We (me, Greg, Emily, Sarah, and Pat, who had just flown in from the states) headed out early Friday morning. We caught our bus at this huge bus terminal in southern Quito. As far as I can tell, the buses in Ecuador are used for everything and anything. On our first bus there were three boxes of chicks (as in, baby chickens) aboard. It was a bit of a culture shock to see live animals on a passenger bus. The first bus took us to Latacunga, which is really just a transfer station and not much of a city. But we got some food on the streets - bread, sausage, and "chochos" (an Ecuadorian white bean). Then we found this little grassy area by a river running through the city and sat down to eat.
There were some city workers there who were cutting grass, but not in any way you'd see in the states. They used machetes to hand cut the grass and then put it into large grain sacks which they carried on their backs to dump out.
From Latacunga we caught the bus that took us all the way to Chugchilan, the rural town where BSI is. Despite all the English that was spoken this weekend, owing to the fact that we're all American, there was no forgetting that I was still in South America. Vendors of all sorts of things - kebabs, nuts, popsicles, gum, you name it - would walk up and down the bus aisle trying to sell things to passengers. It's actually not a bad deal... as long as you avoid anything that could have been sitting out in the sun the goodies actually make for good (and cheap - usually 50 cents a pop) snacks. As we rode along toward more and more rural Ecuador I got to see, for the first time, the Andes Mtns. The landscape wasn't rolling hills or anything like I've seen in the states. It was more like interlaced hills and ridges, kind of like fingers that fit between each other while holding hands, and almost looked like something Gaudi - the famous architect from Barcelona - would have designed. The tops of the hills and mountains were lined with skinny trees that sat darkly against the cloudy sky. The road we were taking was literally along the cliff edges, and yet there was somehow still room for schoolchildren to be walking to or from school. The uniforms identified them as belonging to one school or another (or one grade or another?) and looked a bit like American track suits. It makes sense, though, because they seem to walk very long distances from home to school. Once you get into the mountains, all you see is farmland. The farms are grown on incredible slopes... There is almost no flat land to be found. I was excited to see that all the animals are grass-fed and allowed to lounge outdoors as they please (though they are kept in within a certain radius by a rope). There were all sorts of animals to be seen, from llamas to donkeys to pigs. There were also tons of dogs and puppies around, and they all seem to be of a similar breed - something like a small golden retriever. Some of the buildings along the road were painted with voting signs/information, such as "Vote for ___" and the date of the vote.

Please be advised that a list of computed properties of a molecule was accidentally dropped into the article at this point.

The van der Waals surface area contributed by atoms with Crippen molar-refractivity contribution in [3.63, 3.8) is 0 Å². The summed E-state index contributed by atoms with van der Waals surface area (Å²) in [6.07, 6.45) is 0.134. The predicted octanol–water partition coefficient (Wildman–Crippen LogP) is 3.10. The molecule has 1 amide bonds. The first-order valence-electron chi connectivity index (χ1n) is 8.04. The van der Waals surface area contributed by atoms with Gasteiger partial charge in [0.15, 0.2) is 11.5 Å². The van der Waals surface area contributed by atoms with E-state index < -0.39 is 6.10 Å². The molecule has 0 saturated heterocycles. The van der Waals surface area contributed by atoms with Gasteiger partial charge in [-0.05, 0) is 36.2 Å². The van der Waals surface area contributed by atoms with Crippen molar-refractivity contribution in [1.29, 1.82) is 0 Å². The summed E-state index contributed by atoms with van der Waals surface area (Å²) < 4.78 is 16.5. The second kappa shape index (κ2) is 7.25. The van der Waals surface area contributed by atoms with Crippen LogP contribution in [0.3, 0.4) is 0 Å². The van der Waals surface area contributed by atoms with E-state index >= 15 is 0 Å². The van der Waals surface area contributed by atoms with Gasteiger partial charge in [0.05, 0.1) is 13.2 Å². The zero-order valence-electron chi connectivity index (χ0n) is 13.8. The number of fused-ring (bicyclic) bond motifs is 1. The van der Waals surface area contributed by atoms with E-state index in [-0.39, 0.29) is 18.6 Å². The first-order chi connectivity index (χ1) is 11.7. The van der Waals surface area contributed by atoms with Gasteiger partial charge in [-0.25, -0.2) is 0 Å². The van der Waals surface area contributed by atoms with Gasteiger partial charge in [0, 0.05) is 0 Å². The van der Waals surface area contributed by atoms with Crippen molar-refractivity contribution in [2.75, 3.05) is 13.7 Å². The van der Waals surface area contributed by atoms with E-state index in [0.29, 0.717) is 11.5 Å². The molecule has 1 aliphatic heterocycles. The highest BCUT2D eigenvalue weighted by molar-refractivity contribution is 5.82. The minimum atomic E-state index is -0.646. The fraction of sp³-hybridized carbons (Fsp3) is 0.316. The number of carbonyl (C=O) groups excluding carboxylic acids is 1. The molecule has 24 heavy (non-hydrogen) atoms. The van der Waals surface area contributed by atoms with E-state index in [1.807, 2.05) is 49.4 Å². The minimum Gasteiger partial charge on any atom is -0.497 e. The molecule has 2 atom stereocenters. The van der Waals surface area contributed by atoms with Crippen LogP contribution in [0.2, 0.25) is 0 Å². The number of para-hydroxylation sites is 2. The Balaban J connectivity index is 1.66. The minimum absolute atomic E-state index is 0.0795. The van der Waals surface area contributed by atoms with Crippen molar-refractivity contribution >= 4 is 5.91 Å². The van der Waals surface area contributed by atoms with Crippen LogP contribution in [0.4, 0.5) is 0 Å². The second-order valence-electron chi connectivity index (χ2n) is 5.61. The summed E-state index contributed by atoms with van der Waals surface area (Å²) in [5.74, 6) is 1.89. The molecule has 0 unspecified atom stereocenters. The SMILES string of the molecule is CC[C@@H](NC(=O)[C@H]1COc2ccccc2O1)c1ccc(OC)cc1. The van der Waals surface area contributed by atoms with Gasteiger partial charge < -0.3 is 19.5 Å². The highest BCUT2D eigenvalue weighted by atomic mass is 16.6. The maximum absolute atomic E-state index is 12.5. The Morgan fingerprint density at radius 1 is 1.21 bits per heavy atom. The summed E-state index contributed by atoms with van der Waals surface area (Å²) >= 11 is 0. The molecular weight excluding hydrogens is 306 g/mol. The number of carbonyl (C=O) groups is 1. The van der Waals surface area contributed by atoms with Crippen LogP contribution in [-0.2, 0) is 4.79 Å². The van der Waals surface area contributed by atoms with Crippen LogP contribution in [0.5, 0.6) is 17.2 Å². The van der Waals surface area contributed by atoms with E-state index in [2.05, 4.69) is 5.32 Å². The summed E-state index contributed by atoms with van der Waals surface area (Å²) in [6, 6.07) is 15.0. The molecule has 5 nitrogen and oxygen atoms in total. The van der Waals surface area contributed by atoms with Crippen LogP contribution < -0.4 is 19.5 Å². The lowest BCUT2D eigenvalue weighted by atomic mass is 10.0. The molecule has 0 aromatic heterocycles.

View from the bus. Pinch me.
When we finally arrived to BSI, we took a look at the place and all its amenities. There was a yoga room, a gym with workout devices made from simple materials (ie, pipes and plaster), a zipline, a sauna/"hot tub" (disclaimer: not actually very hot), and a frisbee golf course. In fact, THE HIGHEST frisbee golf course in THE WORLD. So, naturally, we played a round. It was the first game of FG I've ever played, and probably will be the coolest ever. We had an insane view of the sunset over the andes as we wove the discs between trees, farms, fields, errthing. I didn't exactly kill it, but I kept it respectable yo.
How can you concentrate on FG with this
staring you in the face?
After that intensity we had our first dinner, communal style. Every night they had a soup, a main dish, and a dessert = nummy (yummy + nom). With some nice food babies we hit the sauna for a, dare I say it, dangerously long time and I might have had a spiritual awakening in there. But, in reality, the sauna was totally awesome. After that, it was time to hit the sack and prepare for our epic horseback adventure the following day (to be continued... dun dun dun).
The Bunkhouse where the cool kids at.